Diagnosing And Treating Corneal Ulcers In Cats

It’s one of the scariest things that can happen as a cat owner: you look at your pet, and realize he seems to have a wound on his eye. Corneal ulcers, which are wounds on the cornea, or clear surface of the eye, are quite serious. As a pet owner, it is important that you know what to do if you suspect your cat may be suffering from one.

Assessing the damage.

This is an issue for which you’re absolutely going to need to call your vet. Before you do so, however, you’ll want to make a quick assessment of your cat’s eye, so you can give your vet a better idea of what’s going on as you talk over the phone. Make note of the following:

  • Is your cat’s eye open or shut?
  • Is there any blood coming from the eye or the surrounding tissues?
  • Are pus or any other secretions leaking from the eye?
  • Does your cat seem to be in pain? (For instance, is he or she hiding or refusing to let you come near?)

Once you have established answers to these questions, call your vet, and let him or her know what’s going on. Depending on your cat’s condition, you may be told to come to the vet’s office immediately, or you may be given an appointment within the next day or so.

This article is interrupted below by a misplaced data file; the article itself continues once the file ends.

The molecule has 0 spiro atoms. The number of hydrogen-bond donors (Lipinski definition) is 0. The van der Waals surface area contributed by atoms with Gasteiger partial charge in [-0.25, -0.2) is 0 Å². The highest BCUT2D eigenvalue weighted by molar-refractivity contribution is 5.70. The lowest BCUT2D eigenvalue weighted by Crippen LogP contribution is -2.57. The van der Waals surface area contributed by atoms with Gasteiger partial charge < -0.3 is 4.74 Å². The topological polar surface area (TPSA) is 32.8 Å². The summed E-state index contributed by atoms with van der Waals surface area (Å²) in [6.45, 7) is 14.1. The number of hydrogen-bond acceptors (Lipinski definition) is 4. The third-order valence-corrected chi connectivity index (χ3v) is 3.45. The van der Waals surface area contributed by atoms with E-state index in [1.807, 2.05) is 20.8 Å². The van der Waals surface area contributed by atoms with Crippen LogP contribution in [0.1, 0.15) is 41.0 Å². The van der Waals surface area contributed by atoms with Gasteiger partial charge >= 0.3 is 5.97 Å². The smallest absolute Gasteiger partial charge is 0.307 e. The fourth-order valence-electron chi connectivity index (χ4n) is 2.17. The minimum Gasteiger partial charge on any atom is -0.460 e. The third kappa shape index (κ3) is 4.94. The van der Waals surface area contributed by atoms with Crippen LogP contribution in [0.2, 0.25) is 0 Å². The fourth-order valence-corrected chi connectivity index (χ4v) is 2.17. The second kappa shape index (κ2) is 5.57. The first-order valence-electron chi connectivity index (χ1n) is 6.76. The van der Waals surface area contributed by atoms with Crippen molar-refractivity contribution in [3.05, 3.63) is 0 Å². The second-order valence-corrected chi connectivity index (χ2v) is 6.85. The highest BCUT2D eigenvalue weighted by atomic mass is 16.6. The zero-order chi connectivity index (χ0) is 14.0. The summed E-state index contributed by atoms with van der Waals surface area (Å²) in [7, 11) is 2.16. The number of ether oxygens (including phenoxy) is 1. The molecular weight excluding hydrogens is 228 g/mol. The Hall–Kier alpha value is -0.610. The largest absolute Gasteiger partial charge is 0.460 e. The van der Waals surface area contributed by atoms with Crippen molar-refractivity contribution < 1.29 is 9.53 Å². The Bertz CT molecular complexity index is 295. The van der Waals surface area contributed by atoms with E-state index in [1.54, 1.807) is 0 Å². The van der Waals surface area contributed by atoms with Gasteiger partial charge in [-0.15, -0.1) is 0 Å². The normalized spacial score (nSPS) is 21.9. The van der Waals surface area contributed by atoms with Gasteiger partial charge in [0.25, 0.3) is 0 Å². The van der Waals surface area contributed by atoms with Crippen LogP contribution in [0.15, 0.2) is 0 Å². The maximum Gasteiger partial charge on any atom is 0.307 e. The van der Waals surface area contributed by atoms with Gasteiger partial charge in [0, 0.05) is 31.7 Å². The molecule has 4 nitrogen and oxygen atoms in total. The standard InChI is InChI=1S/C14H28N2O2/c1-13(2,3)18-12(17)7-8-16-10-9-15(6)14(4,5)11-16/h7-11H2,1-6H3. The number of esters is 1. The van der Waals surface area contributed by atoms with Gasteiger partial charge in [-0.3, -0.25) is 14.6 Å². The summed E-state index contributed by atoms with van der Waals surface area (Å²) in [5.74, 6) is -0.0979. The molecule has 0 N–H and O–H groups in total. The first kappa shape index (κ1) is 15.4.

Diagnosing the ulcer.

Your vet will need to evaluate the severity of the ulcer in order to determine how to best treat it. To accomplish this, he or she will likely first sedate your cat, since your cat is unlikely to tolerate the painful eye being examined without this step. Then, your vet will use a handheld light and microscope to examine the eye. He or she may also insert a special dye into the eye. This dye will collect more heavily in injured areas of the cornea and will allow the vet to see the size and depth of the wound.

Treating the ulcer.

For severe ulcers, surgery may be required. Your vet may aim to repair the eye directly, or the eyelid may be temporarily sewn shut to prevent infection while the eye heals. The stitches can be removed after several weeks. For less severe ulcers, you will probably be sent home with an antibiotic cream or drops to put in the cat’s eye every couple of hours. Your cat may need to wear a cone around his head to keep him from scratching. You can expect to return to the vet every few weeks to have him or her check on your cat’s progress.

Most cats recover quite well from corneal ulcers, as long as they receive the proper treatment. Do not hesitate to contact your vet–or an animal hospital, such as, Center-Sinai Animal Hospital–if you think your cat may have a corneal ulcer. Without treatment, infection can set in quickly, and your cat risks losing the eye.

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